Various studies have investigated eNO in OSAS. The first one was performed by Olopade et al. who found an increase of nasal, but not oral, eNO, after sleep in patients suffering from moderate-severe OSAS.4 These results contrasted with those of Agusti et al., who did not report any eNO differences in OSAS patients with respect to the controls, although the authors of this study did not analyze eNO before or after sleep.5 In both studies the role of obesity was not clearly investigated. Considering that obesity is one of the principal risk factors for OSAS and that it can also have a role in the development of inflammation, it is worth noting that recently eNO has been evaluated even in obese non-OSAS subjects and in non-obese OSAS subjects.

In children, high levels of eNO were found in simple snoring and OSAS compared to the control group. In this case, thin and obese patients without any sleep disorder had the same eNO level.6 On the contrary, in adult patients, it was demonstrated that eNO was not always increased in patients with OSAS, although even in obese subjects without sleep disorders a positive correlation was observed between eNO and body mass index (BMI) as well as with apnea hypopnea index (AHI).7,8 This finding suggests that obesity could increase not only systemic inflammation but also pulmonary inflammation. Although the relation between obesity and systemic inflammation is well known, the link between obesity and pulmonary inflammation still remains unclear. Certainly adipose tissue is an important source of cytokines, collectively called adipokines, which are implicated in systemic inflammation, and probably these adipokines could play a fundamental role in increasing pulmonary inflammation too.

While many studies have demonstrated that the plasma level of NO increases after CPAP, few data are available about eNO. One study investigated eNO after CPAP therapy and showed that there was an increase of alveolar eNO,9 but this was evaluated only after 2 nights of therapy and thus there are no data relating to the long-term effect of CPAP. On the contrary, a recent large-scale study showed that eNO was higher in OSAS patients with respect to the control normal weight group and that after 1 month of CPAP no change was obtained.10 The contrasting results among these studies maybe due to different sample methods.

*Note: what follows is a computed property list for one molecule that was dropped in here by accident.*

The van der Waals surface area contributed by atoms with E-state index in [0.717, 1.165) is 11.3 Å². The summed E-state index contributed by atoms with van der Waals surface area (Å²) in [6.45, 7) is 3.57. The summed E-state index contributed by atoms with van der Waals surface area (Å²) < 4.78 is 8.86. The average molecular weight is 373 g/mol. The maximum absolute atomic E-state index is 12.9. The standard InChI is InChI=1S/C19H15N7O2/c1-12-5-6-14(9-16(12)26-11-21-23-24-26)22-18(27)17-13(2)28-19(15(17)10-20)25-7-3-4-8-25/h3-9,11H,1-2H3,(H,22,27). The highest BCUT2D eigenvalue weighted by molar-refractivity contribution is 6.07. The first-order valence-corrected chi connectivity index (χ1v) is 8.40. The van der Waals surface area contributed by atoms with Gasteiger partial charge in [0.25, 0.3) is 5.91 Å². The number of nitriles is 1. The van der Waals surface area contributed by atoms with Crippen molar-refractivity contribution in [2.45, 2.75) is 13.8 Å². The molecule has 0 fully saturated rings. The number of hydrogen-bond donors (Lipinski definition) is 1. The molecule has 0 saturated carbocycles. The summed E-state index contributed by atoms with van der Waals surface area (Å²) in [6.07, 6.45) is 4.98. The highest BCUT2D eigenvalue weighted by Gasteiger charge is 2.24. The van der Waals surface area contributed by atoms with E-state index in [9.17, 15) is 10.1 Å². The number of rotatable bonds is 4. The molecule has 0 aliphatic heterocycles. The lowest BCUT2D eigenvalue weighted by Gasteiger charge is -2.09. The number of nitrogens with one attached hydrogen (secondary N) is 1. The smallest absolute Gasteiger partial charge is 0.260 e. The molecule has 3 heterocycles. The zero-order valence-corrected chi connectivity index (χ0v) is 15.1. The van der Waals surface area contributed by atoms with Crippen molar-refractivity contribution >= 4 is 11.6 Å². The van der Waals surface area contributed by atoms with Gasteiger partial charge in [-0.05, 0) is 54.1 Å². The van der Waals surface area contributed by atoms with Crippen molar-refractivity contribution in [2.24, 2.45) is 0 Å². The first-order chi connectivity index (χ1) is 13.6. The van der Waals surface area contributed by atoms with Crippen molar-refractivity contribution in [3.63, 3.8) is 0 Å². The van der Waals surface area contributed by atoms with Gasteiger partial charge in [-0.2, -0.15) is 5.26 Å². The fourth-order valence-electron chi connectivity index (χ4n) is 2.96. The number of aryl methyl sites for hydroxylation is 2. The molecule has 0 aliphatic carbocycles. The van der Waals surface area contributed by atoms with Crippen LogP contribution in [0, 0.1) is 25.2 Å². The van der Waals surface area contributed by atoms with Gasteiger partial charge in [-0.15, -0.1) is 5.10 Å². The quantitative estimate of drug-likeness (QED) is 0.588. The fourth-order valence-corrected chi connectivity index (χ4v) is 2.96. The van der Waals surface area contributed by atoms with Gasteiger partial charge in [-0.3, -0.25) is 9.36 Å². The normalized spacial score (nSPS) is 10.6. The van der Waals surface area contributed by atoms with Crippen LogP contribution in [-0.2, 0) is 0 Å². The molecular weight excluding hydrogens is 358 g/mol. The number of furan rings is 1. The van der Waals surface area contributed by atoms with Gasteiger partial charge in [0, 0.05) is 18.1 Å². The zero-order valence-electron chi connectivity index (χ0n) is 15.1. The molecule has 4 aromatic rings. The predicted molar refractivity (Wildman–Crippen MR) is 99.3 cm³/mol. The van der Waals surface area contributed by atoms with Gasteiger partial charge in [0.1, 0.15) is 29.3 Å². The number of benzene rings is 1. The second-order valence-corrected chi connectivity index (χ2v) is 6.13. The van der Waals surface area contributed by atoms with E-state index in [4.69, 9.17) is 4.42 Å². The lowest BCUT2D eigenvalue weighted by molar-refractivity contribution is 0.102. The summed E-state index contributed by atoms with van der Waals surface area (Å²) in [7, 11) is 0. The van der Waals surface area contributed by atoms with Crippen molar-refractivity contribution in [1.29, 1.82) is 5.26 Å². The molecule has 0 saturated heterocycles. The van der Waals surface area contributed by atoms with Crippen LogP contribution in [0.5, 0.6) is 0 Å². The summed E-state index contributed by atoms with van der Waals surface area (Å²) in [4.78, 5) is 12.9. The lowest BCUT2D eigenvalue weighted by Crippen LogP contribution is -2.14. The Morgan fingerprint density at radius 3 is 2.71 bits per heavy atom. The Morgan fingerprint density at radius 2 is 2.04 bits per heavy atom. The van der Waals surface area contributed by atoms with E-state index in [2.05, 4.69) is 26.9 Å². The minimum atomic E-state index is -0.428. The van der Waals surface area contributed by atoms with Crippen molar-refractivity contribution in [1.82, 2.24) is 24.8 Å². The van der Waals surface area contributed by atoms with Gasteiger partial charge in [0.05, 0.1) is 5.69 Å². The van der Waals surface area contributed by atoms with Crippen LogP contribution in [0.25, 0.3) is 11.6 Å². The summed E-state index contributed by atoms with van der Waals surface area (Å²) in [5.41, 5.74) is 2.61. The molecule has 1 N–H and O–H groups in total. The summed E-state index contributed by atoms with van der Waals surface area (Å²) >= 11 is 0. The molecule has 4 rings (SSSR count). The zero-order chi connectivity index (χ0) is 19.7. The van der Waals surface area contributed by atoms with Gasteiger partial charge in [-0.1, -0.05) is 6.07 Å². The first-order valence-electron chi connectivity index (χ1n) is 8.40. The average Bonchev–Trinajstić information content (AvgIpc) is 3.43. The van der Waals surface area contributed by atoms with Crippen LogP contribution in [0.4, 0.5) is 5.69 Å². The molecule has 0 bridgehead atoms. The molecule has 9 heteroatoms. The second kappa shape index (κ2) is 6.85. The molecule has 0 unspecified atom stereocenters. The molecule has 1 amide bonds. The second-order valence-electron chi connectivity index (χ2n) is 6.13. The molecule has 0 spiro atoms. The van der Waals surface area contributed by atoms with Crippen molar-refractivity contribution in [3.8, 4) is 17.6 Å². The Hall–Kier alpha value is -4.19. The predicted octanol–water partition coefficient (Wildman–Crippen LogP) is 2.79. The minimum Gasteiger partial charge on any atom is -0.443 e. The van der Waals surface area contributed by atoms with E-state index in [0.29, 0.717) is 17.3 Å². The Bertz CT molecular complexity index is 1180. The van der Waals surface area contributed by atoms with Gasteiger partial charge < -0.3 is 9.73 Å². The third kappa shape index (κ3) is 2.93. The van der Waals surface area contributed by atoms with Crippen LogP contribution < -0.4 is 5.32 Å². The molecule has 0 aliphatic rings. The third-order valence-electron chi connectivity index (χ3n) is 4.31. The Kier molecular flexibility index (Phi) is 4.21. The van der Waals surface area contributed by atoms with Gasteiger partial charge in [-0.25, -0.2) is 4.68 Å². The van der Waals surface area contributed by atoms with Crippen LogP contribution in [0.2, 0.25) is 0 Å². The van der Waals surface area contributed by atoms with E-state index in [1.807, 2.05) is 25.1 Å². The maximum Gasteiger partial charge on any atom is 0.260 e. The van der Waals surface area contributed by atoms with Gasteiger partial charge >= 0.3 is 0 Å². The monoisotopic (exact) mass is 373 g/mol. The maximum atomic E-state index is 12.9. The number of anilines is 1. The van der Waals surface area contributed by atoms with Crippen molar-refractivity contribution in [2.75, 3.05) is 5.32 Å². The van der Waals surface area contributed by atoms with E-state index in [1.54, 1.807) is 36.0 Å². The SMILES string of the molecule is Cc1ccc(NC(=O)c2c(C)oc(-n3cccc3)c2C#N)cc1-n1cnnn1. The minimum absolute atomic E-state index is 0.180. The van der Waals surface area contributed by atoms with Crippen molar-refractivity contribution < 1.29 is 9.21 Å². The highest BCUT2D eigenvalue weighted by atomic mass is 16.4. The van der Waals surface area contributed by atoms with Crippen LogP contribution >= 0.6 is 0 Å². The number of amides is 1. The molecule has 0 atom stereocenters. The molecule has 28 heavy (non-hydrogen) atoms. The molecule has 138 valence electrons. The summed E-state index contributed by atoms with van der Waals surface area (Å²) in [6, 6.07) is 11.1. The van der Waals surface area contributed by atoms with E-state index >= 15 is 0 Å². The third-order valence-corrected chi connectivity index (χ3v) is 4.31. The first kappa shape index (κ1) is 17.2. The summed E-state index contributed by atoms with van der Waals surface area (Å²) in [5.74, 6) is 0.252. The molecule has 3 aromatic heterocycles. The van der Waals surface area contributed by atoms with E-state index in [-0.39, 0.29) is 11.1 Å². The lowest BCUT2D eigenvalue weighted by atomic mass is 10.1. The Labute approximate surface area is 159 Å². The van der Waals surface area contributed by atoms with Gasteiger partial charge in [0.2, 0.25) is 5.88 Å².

As regards to the use of multiple flow-rate measurements of NO fractionating from alveoli and bronchi, Foresi et al.11 demonstrated that there are some differences between bronchial eNO and alveolar eNO. In fact, in this study, while bronchial eNO was the same in OSAS patients and in control group, alveolar eNO was lower in OSAS.11

In conclusion, eNO has been found to be increased in OSAS as in other pulmonary inflammatory diseases, even though the mechanisms involved in eNO production in OSAS remain complex.

Exhaled pentane

Another exhaled breath volatile mediator studied in OSAS is pentane. Pentane is a volatile hydrocarbon, product of lipid hydroperoxide decomposition that can be measured in orally and nasally exhaled air.12 Exhaled pentane has been suggested as a simple, objective, non-invasive marker of inflammation.

Exhaled nasal and oral pentane levels were measured before and after sleep in patients with moderate-severe OSAS and were found to be significantly higher after sleep in OSAS, although there were no significant differences in exhaled nasal and oral pentane levels before and after sleep in the control subjects.4 No other studies, except the one by Olopade,4 are available to date on the use of exhaled pentane in OSAS.

Exhaled carbon monoxide

Exhaled carbon monoxide is mainly produced by enzyme heme oxygenase (HO) and has important roles in many physiological and pathological conditions relating to events determining vasomotion, cell growth, apoptosis and inflammation. Monitoring exhaled CO concentrations could represent a modern, simple, non-invasive, and well reproducible method for the diagnosis and observation of both the progression and severity and the response to therapy of many respiratory diseases.13 Only one study exists on the measurement of exhaled CO, as an inflammatory surrogate marker, in sleep apnea patients. The authors of this study showed that there are higher concentrations of exhaled CO in patients with OSAS in comparison with non-apneic (obese and non-obese) subjects. Furthermore, they found that exhaled CO is positively correlated with the severity of OSAS and that a one-month administration of CPAP reduces its concentration, demonstrating an improvement of airway inflammation and oxidative stress.11